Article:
One of the things that can make or break your story is getting the voices of the characters right. You’re ploughing through a book, enjoying the plot and then one of the characters uses language that just doesn’t fit (e.g. a five-year-old uses the word ‘loquacious’ or something equally unlikely). The whole story suddenly becomes less plausible. Things don’t ring true.
One wrong word or phrase can stick out like a disastrous casting decision in a movie. Months of research on your plot can go to waste if the voices grate.
So how do you get the voices right? One of the tricks is to listen. If you’re writing about children, talk to them first. Listen to how they blend, shorten, mispronounce or approximate words. My daughter recently told me a princess in one of her videos was named “Uriness”. It took me a bit of work to establish that the castle staff were actually calling the princess “Your Highness”.
You’ll also need to do your research. Because one of my narrators in Game as Ned has an autism spectrum disorder, I did a lot of reading on how this can affect thinking, speaking and relating to the world. Most importantly, I found books by authors with autism such as Dr Temple Grandin and Donna Williams. This helped me view the world through eyes that brought different perspectives to my own.
Another character in GAN, Mick, is an ocker raised on a farm and suffering post traumatic stress disorder after his tour of duty in Vietnam. I’d assumed I’d be safe for Mick to use typically Aussie ‘strine’ expressions such as “she’ll be right” and “no worries, mate” but these were queried by the publishers as potentially too recent for a character in a 1970s setting. So you need to fact check voices too. Phrases and slang have use-by dates.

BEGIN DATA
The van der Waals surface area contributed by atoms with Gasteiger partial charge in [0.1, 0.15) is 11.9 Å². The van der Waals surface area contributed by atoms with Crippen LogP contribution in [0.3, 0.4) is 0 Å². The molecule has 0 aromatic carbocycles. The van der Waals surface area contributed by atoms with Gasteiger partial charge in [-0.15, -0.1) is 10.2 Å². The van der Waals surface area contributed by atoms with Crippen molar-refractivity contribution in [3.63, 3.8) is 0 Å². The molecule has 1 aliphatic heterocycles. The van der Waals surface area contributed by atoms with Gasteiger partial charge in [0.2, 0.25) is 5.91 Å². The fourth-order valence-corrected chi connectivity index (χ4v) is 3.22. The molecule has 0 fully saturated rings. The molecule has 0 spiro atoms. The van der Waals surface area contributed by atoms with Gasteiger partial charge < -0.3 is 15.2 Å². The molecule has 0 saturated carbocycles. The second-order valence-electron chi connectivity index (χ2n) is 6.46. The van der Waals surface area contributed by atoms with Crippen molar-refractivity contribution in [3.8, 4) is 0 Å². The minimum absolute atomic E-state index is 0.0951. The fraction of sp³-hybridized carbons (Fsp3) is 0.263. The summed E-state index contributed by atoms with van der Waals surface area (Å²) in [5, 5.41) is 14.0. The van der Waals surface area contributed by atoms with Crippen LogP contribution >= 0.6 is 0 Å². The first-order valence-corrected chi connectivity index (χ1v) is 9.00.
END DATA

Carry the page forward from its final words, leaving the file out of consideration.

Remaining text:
For the record, my intrepid wife tracked down a linguistics professor who was able to carbon date and verify the phrases I wanted to use.
You also need a good sense of what make your characters tick. If you understand and feel the things that motivate them, you should start to sense how they’d communicate. Would they have oft-repeated favourite words or phrases? Their own idiosyncratic idiom?
And, when you have spent enough time with your characters you might actually start to hear them in your head. Rather than a sign of madness, this can be a breakthrough moment. Writing their voices is almost like dictation once you can hear them.
I began writing GAN as a teenager. After a journalism career postponed the project, it was more than a decade before I returned to my manuscript. As I read through my earlier work, everything felt wrong. It took me a while to realise that, just as I had aged, so had my characters. Their voices sounded too young. I had a lot of rewriting ahead of me. The story is, I believe, the better for it.
Incidentally, there’s nothing to say a five-year-old can’t use the word loquacious. But if it’s going to be plausible you’ll need to create a character who can persuasively and believably spit out all those syllables.